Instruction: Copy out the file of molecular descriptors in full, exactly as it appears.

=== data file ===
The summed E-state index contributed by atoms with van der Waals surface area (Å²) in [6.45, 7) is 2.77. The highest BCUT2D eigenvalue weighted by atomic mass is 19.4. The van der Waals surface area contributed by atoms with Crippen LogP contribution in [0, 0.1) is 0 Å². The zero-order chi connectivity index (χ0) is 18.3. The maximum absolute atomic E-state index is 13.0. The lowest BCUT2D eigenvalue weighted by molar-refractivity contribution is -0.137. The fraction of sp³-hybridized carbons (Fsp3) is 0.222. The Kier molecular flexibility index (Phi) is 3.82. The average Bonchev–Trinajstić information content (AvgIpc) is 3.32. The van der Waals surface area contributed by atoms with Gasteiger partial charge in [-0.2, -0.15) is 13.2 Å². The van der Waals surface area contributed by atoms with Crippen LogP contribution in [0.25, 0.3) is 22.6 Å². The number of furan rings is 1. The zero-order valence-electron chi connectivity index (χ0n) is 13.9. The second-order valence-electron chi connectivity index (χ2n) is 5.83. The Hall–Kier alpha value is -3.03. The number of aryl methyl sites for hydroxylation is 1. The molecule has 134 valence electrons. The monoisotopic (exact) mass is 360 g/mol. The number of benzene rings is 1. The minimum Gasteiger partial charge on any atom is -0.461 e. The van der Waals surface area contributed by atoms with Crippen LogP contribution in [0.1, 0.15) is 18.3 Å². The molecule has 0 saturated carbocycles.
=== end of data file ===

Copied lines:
The summed E-state index contributed by atoms with van der Waals surface area (Å²) in [6.45, 7) is 2.77. The highest BCUT2D eigenvalue weighted by atomic mass is 19.4. The van der Waals surface area contributed by atoms with Crippen LogP contribution in [0, 0.1) is 0 Å². The zero-order chi connectivity index (χ0) is 18.3. The maximum absolute atomic E-state index is 13.0. The lowest BCUT2D eigenvalue weighted by molar-refractivity contribution is -0.137. The fraction of sp³-hybridized carbons (Fsp3) is 0.222. The Kier molecular flexibility index (Phi) is 3.82. The average Bonchev–Trinajstić information content (AvgIpc) is 3.32. The van der Waals surface area contributed by atoms with Gasteiger partial charge in [-0.2, -0.15) is 13.2 Å². The van der Waals surface area contributed by atoms with Crippen LogP contribution in [0.25, 0.3) is 22.6 Å². The number of furan rings is 1. The zero-order valence-electron chi connectivity index (χ0n) is 13.9. The second-order valence-electron chi connectivity index (χ2n) is 5.83. The Hall–Kier alpha value is -3.03. The number of aryl methyl sites for hydroxylation is 1. The molecule has 134 valence electrons. The monoisotopic (exact) mass is 360 g/mol. The number of benzene rings is 1. The minimum Gasteiger partial charge on any atom is -0.461 e. The van der Waals surface area contributed by atoms with Crippen LogP contribution in [0.1, 0.15) is 18.3 Å². The molecule has 0 saturated carbocycles.